Don’t Ignore the Pelvic Floor Chore!
We are all reminded frequently during pregnancy… don’t neglect your pelvic floor. From the minute we have given birth and whilst feeding through uterine contractions, the midwifes are reminding us to start our pelvic floor exercises, and the health visitor reminds us again at our 6 week check.
Despite this, for some reason pelvic floor exercises don’t rank very high on the new mum agenda, even though they take just minutes to do. We spend our whole pregnancy ensuring we eat well and exercise regularly for the sake of our baby, but once our baby has arrived, we forget to do a simple self care exercise that has a long term impact on our health.
After having Erin, my colleague was quick to remind me. She bluntly pointed out that she had failed to do her pelvic floor exercises after the birth of her 2nd child, and in her own words ‘now peed every time she sneezed!’. Those words stuck with me, and I have been fairly religious about doing them after having Neve back in September.
When you think of the logistics behind it, it makes complete sense to retrain your pelvic muscles! During pregnancy, your body goes through some massive changes, putting extra strain on your pelvic and uterine muscles. After pushing out a baby, or even after the trauma of a section, your muscles are weakened and need to regain strength in order to prevent undesirable accidents!
Incontinence, unfortunately is one of the long term side effects of a failure to do your pelvic floor muscles, but practicing these along with an overall healthy lifestyle can reduce the risk.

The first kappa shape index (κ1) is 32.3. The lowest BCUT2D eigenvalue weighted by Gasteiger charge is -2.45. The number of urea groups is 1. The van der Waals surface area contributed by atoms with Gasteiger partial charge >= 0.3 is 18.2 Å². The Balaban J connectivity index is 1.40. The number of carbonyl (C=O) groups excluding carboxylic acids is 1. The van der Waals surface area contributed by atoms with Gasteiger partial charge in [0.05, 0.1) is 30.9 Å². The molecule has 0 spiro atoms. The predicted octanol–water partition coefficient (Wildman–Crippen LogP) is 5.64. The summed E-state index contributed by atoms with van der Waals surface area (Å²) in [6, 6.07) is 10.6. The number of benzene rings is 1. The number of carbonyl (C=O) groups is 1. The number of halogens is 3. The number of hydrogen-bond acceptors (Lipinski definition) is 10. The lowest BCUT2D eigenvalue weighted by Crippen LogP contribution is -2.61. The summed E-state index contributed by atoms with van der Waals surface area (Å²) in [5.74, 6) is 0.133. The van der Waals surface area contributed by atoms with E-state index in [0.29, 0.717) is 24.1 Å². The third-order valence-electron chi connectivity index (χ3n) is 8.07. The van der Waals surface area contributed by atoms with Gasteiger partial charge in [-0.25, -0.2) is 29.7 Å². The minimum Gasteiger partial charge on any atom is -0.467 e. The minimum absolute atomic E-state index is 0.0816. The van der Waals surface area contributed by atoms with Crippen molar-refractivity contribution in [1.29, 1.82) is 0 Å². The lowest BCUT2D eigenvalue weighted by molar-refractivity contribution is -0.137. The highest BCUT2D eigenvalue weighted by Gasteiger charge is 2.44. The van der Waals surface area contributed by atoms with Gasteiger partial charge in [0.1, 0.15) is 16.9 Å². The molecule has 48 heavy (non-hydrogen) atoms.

Hartmann Direct recently shared an infographic that I think all new mums (or Mums to be!) will find useful, particularly their information about pelvic floor exercises and how to do them correctly (see the bottom of the image). A healthy lifestyle, good exercise and some sensible decisions can really reduce the onset in later life.
I was also once told by a physiotherapist to imagine your pelvic floor is a lift, moving up and down between floors of a high rise building. She would encourage me to raise my ‘lift’ to the top floor, before moving it down to subsequent floors and holding it in position at each level. My concentration face whilst doing this was probably hilarious, but I found visualising the process in my head really helped.
Did you do your pelvic floor exercises? Did you manage to hide the concentration face?? (The latter is something I am working on!!!) 🙂
*This is a collaborative post*